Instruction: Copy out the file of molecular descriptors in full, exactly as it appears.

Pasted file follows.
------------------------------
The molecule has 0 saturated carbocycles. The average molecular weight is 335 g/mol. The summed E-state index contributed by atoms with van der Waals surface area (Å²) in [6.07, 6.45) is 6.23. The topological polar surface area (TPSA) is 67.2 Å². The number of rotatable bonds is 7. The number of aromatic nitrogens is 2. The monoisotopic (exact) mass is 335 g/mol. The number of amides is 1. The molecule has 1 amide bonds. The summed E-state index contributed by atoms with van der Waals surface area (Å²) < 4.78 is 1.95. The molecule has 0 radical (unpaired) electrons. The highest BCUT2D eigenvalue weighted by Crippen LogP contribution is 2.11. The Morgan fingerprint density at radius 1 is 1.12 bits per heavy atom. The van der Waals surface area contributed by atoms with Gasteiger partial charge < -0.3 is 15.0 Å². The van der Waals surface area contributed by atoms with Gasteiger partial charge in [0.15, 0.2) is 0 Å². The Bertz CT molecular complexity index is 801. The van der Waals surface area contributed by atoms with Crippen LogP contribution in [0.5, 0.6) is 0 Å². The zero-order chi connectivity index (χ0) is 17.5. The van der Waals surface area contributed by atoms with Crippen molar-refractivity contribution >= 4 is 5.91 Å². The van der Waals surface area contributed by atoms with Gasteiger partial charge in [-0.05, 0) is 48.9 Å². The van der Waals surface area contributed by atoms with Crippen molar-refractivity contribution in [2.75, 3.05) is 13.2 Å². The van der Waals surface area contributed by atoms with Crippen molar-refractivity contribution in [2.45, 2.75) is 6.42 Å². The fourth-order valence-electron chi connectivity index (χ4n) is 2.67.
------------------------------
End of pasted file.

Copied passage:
The molecule has 0 saturated carbocycles. The average molecular weight is 335 g/mol. The summed E-state index contributed by atoms with van der Waals surface area (Å²) in [6.07, 6.45) is 6.23. The topological polar surface area (TPSA) is 67.2 Å². The number of rotatable bonds is 7. The number of aromatic nitrogens is 2. The monoisotopic (exact) mass is 335 g/mol. The number of amides is 1. The molecule has 1 amide bonds. The summed E-state index contributed by atoms with van der Waals surface area (Å²) < 4.78 is 1.95. The molecule has 0 radical (unpaired) electrons. The highest BCUT2D eigenvalue weighted by Crippen LogP contribution is 2.11. The Morgan fingerprint density at radius 1 is 1.12 bits per heavy atom. The van der Waals surface area contributed by atoms with Gasteiger partial charge < -0.3 is 15.0 Å². The van der Waals surface area contributed by atoms with Gasteiger partial charge in [0.15, 0.2) is 0 Å². The Bertz CT molecular complexity index is 801. The van der Waals surface area contributed by atoms with Crippen LogP contribution in [0.5, 0.6) is 0 Å². The zero-order chi connectivity index (χ0) is 17.5. The van der Waals surface area contributed by atoms with Crippen molar-refractivity contribution >= 4 is 5.91 Å². The van der Waals surface area contributed by atoms with Gasteiger partial charge in [-0.05, 0) is 48.9 Å². The van der Waals surface area contributed by atoms with Crippen molar-refractivity contribution in [2.75, 3.05) is 13.2 Å². The van der Waals surface area contributed by atoms with Crippen molar-refractivity contribution in [2.45, 2.75) is 6.42 Å². The fourth-order valence-electron chi connectivity index (χ4n) is 2.67.